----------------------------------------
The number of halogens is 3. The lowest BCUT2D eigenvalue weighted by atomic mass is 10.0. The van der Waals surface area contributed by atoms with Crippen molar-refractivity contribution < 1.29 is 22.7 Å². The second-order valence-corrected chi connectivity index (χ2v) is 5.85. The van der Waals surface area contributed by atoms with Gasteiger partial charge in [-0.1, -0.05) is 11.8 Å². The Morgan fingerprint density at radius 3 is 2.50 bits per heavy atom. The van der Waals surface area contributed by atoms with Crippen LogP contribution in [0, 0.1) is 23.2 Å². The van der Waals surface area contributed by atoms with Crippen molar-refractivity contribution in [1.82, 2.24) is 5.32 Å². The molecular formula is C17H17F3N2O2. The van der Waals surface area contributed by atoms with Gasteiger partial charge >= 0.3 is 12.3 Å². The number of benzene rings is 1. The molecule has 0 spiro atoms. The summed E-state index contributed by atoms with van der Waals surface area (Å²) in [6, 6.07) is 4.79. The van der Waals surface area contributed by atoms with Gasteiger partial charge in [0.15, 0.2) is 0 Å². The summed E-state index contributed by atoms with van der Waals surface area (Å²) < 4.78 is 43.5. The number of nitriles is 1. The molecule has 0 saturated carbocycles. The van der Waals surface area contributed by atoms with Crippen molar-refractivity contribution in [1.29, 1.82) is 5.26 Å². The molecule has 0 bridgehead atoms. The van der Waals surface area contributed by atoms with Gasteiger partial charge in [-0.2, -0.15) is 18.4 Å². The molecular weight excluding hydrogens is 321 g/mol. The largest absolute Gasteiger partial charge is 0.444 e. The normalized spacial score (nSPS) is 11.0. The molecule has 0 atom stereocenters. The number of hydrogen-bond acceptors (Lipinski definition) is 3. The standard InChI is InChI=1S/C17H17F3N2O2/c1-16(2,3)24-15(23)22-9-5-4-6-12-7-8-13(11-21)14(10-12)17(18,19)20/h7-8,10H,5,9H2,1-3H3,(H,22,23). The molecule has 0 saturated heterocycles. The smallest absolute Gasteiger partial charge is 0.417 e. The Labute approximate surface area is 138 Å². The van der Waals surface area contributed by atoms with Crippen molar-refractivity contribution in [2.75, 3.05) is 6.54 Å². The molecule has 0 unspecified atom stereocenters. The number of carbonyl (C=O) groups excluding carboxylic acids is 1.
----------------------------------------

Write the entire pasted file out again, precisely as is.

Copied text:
The number of halogens is 3. The lowest BCUT2D eigenvalue weighted by atomic mass is 10.0. The van der Waals surface area contributed by atoms with Crippen molar-refractivity contribution < 1.29 is 22.7 Å². The second-order valence-corrected chi connectivity index (χ2v) is 5.85. The van der Waals surface area contributed by atoms with Gasteiger partial charge in [-0.1, -0.05) is 11.8 Å². The Morgan fingerprint density at radius 3 is 2.50 bits per heavy atom. The van der Waals surface area contributed by atoms with Crippen LogP contribution in [0, 0.1) is 23.2 Å². The van der Waals surface area contributed by atoms with Crippen molar-refractivity contribution in [1.82, 2.24) is 5.32 Å². The molecular formula is C17H17F3N2O2. The van der Waals surface area contributed by atoms with Gasteiger partial charge >= 0.3 is 12.3 Å². The number of benzene rings is 1. The molecule has 0 spiro atoms. The summed E-state index contributed by atoms with van der Waals surface area (Å²) in [6, 6.07) is 4.79. The van der Waals surface area contributed by atoms with Gasteiger partial charge in [0.15, 0.2) is 0 Å². The summed E-state index contributed by atoms with van der Waals surface area (Å²) < 4.78 is 43.5. The number of nitriles is 1. The molecule has 0 saturated carbocycles. The van der Waals surface area contributed by atoms with Crippen molar-refractivity contribution in [1.29, 1.82) is 5.26 Å². The molecule has 0 bridgehead atoms. The van der Waals surface area contributed by atoms with Gasteiger partial charge in [-0.2, -0.15) is 18.4 Å². The molecular weight excluding hydrogens is 321 g/mol. The largest absolute Gasteiger partial charge is 0.444 e. The normalized spacial score (nSPS) is 11.0. The molecule has 0 atom stereocenters. The number of hydrogen-bond acceptors (Lipinski definition) is 3. The standard InChI is InChI=1S/C17H17F3N2O2/c1-16(2,3)24-15(23)22-9-5-4-6-12-7-8-13(11-21)14(10-12)17(18,19)20/h7-8,10H,5,9H2,1-3H3,(H,22,23). The molecule has 0 saturated heterocycles. The smallest absolute Gasteiger partial charge is 0.417 e. The Labute approximate surface area is 138 Å². The van der Waals surface area contributed by atoms with Crippen molar-refractivity contribution in [2.75, 3.05) is 6.54 Å². The molecule has 0 unspecified atom stereocenters. The number of carbonyl (C=O) groups excluding carboxylic acids is 1.